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Md. gun-control law sparks record gun sales

By Brian Witte
Associated Press

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PASADENA, MD.: Maryland residents have been buying guns in record numbers before a law takes effect Tuesday, with provisions aimed at helping keep guns away from criminals and the mentally ill, strengthening safety training and banning 45 types of assault weapons.

Opponents decry what they call an ineffective law that will only make it harder for law-abiding citizens to exercise Second Amendment rights. They say the state also failed to prepare properly for implementation after Gov. Martin O’Malley, who is considering a run for the White House in 2016, pushed the complicated measure through the General Assembly to build his credentials for a potential Democratic primary race.

On Thursday, opponents of the restrictions sued in federal court in Baltimore, seeking to block the legislation from taking effect. The court scheduled a hearing for Tuesday on their motion for an order that would temporarily block implementation while the court considers whether to permanently bar Maryland from enforcing the law.

When O’Malley signed the legislation in May, he highlighted a provision that will require residents who buy a handgun to be fingerprinted to own a handgun, making Maryland the sixth such state to do so.

“States with similar licensing provisions have substantially lower gun death rates than states that do not. So, if we want better results, we have to make better choices, and this legislation is part of that series of better choices that we are making,” the governor said. The other states are Connecticut, Hawaii, Massachusetts, New Jersey and New York.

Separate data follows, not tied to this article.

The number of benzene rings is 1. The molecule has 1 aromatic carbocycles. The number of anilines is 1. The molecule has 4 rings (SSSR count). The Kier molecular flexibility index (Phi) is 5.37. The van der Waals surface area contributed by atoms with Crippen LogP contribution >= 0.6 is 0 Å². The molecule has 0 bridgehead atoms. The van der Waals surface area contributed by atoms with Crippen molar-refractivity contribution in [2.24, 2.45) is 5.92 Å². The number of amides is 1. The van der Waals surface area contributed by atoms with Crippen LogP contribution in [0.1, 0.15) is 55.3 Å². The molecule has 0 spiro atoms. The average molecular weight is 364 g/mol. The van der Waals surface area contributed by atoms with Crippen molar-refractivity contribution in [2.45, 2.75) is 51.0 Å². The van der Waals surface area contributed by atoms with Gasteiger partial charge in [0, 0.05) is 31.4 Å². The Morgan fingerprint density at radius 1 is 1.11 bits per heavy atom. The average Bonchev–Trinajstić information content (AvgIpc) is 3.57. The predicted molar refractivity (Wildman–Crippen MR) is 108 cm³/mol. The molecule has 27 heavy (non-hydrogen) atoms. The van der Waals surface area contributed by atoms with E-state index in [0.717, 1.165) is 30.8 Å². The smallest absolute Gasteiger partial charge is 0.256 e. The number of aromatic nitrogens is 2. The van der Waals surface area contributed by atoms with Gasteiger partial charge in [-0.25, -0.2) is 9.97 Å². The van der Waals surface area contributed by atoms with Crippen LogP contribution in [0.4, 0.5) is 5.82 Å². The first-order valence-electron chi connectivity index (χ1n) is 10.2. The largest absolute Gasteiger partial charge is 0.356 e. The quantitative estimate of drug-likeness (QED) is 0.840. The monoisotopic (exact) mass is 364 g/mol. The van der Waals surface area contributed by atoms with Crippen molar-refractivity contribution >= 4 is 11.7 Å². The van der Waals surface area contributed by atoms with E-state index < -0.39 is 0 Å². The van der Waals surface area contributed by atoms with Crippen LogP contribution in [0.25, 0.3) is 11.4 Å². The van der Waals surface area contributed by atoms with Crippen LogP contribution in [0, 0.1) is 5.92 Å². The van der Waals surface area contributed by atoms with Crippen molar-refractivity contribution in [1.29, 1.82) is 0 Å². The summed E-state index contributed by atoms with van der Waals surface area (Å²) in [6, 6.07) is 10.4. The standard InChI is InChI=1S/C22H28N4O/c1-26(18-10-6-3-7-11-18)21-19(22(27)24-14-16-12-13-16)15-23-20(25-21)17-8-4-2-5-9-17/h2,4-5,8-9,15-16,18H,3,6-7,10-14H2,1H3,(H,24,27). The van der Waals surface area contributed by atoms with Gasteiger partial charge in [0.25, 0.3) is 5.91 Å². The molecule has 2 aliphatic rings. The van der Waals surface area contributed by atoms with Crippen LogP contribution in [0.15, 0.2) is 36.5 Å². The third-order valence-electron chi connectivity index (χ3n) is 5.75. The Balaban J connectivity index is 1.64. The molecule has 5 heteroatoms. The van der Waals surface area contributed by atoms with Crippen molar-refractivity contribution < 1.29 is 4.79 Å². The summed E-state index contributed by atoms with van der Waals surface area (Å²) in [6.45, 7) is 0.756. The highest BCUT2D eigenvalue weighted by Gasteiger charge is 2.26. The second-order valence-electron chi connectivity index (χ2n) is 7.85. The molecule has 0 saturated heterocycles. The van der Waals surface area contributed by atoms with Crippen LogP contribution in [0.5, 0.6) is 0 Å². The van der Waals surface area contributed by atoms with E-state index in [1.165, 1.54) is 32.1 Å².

But state Sen. Nancy Jacobs, a Republican who opposed the measure, questioned the effectiveness of the law, including the fingerprinting provision. She said she submitted the required digital fingerprints when she made a recent gun purchase and was told they could not be recognized correctly. The senator from Harford County also said criminals will find other ways to get guns, as they always have.

“They are going to continue to buy them on the street,” Jacobs said. “They are going to continue to break into peoples’ homes and steal them. They will get them.”

The law also will limit gun magazines to 10 bullets.

It gives the state police authority similar to that of the federal Bureau of Alcohol, Tobacco, Firearms and Explosives to check gun dealers’ inventory to find out if there are guns missing or any that have been sold to disqualified purchasers.

State Sen. Brian Frosh, a Democrat who led the debate for the measure in the Senate, said while the law won’t be a panacea for gun crime, its many components will save lives and prevent injuries.

“In sum, I think it will make a big difference, and the individual pieces will each make Marylanders safer,” Frosh said.


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